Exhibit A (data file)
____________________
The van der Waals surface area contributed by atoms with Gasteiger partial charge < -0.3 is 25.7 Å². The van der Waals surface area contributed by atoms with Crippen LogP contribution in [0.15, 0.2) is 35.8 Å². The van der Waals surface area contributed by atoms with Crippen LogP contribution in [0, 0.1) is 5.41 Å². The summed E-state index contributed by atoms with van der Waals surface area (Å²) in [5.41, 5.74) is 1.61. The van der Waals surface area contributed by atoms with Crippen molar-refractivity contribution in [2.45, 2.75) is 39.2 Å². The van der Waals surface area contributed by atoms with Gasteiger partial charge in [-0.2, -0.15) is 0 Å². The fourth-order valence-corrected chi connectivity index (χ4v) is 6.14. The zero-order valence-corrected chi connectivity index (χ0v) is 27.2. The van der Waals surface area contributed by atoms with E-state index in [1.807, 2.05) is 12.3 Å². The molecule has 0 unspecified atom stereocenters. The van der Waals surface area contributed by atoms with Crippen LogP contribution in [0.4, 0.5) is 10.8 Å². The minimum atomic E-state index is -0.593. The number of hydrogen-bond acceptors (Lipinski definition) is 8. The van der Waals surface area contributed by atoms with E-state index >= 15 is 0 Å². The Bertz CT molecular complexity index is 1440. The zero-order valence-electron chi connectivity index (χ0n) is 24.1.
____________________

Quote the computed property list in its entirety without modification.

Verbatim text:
The van der Waals surface area contributed by atoms with Gasteiger partial charge < -0.3 is 25.7 Å². The van der Waals surface area contributed by atoms with Crippen LogP contribution in [0.15, 0.2) is 35.8 Å². The van der Waals surface area contributed by atoms with Crippen LogP contribution in [0, 0.1) is 5.41 Å². The summed E-state index contributed by atoms with van der Waals surface area (Å²) in [5.41, 5.74) is 1.61. The van der Waals surface area contributed by atoms with Crippen molar-refractivity contribution in [2.45, 2.75) is 39.2 Å². The van der Waals surface area contributed by atoms with Gasteiger partial charge in [-0.2, -0.15) is 0 Å². The fourth-order valence-corrected chi connectivity index (χ4v) is 6.14. The zero-order valence-corrected chi connectivity index (χ0v) is 27.2. The van der Waals surface area contributed by atoms with E-state index in [1.807, 2.05) is 12.3 Å². The molecule has 0 unspecified atom stereocenters. The van der Waals surface area contributed by atoms with Crippen LogP contribution in [0.4, 0.5) is 10.8 Å². The minimum atomic E-state index is -0.593. The number of hydrogen-bond acceptors (Lipinski definition) is 8. The van der Waals surface area contributed by atoms with E-state index >= 15 is 0 Å². The Bertz CT molecular complexity index is 1440. The zero-order valence-electron chi connectivity index (χ0n) is 24.1.